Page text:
A recent court ruling gives massive assessment breaks to privately owned golf clubs -- a decision that will pass along the uncollected taxes to other taxpayers, a Kane County official said Friday.
Only an adjustment to state law will prevent property taxes from increasing, said Kane County Supervisor of Assessments Mark Armstrong, who briefed county board members Friday on the outcome of a lawsuit between the Onwentsia Country Club in Lake Forest and the Illinois Property Tax Appeal Board.
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The tax blow is not exclusive to Kane County. Residents in every other county in Illinois with a privately owned golf course would shoulder an increased share of the tax burden if the exemption remains and the clubs apply for the exemption, Armstrong said.
In the Kane County case, an appellate court ruled that a swimming pool, clubhouse, horse riding area, horse stable, parking lot, driveway and tennis courts all qualified as open space during the property tax assessment process. The landscaped areas, such as the golf course itself, already qualified as open space under Illinois law.
"So the court effectively created a country club tax exemption," Armstrong said. "It meant all their buildings should be assessed at zero for tax purposes."
That's great for country club owners, Armstrong said. But it creates a tax increase for everyone else.
"What happens here is not that government gets less money," Armstrong said. "What happens in this situation is that everyone else pays more. Private citizens pay the difference. I'm not convinced this is where the state legislature set out to go with the open space classification, but this is the result."
Armstrong, who also chairs a statewide assessors group, said assessors across Illinois are aware of the situation and are in the very early stages of pushing for a clarification to state law to block the country club exemption. The county board's legislative committee voiced support for that effort Friday after Armstrong showed the local impact.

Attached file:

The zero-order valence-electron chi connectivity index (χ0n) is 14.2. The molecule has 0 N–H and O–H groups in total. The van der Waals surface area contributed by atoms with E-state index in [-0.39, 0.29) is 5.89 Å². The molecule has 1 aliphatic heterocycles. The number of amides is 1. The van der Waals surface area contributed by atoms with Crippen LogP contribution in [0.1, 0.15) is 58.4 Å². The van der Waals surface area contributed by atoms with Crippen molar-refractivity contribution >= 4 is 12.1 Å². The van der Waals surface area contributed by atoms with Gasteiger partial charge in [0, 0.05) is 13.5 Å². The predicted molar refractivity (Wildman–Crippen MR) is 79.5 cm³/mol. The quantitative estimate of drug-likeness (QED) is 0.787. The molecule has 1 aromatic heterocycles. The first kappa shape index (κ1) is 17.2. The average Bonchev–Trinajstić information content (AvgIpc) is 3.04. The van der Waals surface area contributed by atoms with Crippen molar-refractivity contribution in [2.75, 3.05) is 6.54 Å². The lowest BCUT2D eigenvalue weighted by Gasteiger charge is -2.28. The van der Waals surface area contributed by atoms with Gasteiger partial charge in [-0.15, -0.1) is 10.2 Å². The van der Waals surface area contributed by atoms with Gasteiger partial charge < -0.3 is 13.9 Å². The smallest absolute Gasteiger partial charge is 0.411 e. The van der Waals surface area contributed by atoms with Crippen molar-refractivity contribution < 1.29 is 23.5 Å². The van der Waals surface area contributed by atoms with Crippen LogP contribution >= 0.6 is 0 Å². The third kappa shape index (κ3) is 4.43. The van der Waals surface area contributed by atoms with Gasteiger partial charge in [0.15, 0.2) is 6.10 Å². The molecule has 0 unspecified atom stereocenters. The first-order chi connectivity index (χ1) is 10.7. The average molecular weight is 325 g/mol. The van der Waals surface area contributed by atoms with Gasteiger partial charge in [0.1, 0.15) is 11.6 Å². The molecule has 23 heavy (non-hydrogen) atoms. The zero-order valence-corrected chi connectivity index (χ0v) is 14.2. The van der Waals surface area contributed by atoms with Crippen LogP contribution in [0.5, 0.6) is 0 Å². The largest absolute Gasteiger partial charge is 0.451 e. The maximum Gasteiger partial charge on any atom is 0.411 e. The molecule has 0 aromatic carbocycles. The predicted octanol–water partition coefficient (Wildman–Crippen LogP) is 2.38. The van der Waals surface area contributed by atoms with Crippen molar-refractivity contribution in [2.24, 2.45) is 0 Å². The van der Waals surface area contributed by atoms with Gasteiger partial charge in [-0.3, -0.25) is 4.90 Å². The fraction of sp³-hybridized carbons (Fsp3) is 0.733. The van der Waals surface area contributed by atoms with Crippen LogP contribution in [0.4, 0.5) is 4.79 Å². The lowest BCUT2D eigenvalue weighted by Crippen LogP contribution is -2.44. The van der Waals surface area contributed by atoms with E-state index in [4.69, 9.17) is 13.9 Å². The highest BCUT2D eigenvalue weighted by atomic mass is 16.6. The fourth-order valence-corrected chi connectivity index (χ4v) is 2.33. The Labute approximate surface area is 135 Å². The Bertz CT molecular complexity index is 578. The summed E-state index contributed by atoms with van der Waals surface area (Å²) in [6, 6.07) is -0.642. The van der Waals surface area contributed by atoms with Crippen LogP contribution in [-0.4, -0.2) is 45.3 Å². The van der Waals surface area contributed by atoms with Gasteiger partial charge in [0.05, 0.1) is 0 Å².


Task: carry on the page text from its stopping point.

There were 138 parcels granted open space assessments in Kane County last year. Of those, 27 were part of country clubs, privately owned golf courses or driving ranges. Before the court decision, those groups paid a combined $958,462 in local property taxes. After the court decision, they will pay $285,215.
That's nearly a 70 percent reduction in their previous combined share of the tax burden. The $673,247 difference is what all other local property taxpayers would have to make up if the country club exemption survives.
Scott Metcalf is an attorney with the Chicago-based law firm of Franczek Radelet, which filed a brief in the original case and supports the clarification of the law assessors seek. Metcalf said the open space law is not the problem; the issue is country clubs expanding and applying the definition of open space in ways that don't make sense.
The appellate court agreed with the view of the Onwentsia County Club that if open space applies to the golf course portion of the county club then it should also apply to rest of the country club because the golf course would not be there if not for the other amenities as well. Metcalf disputes that argument.
"I think the legislative history raises doubts to whether or not this open space designation should be applied to things like swimming pools," Metcalf said. "Yes, there is some logic to applying the definition to golf courses. You do need some tee boxes and a parking lot. But do you really need all of those additional improvements like a horse stable to run a golf course?"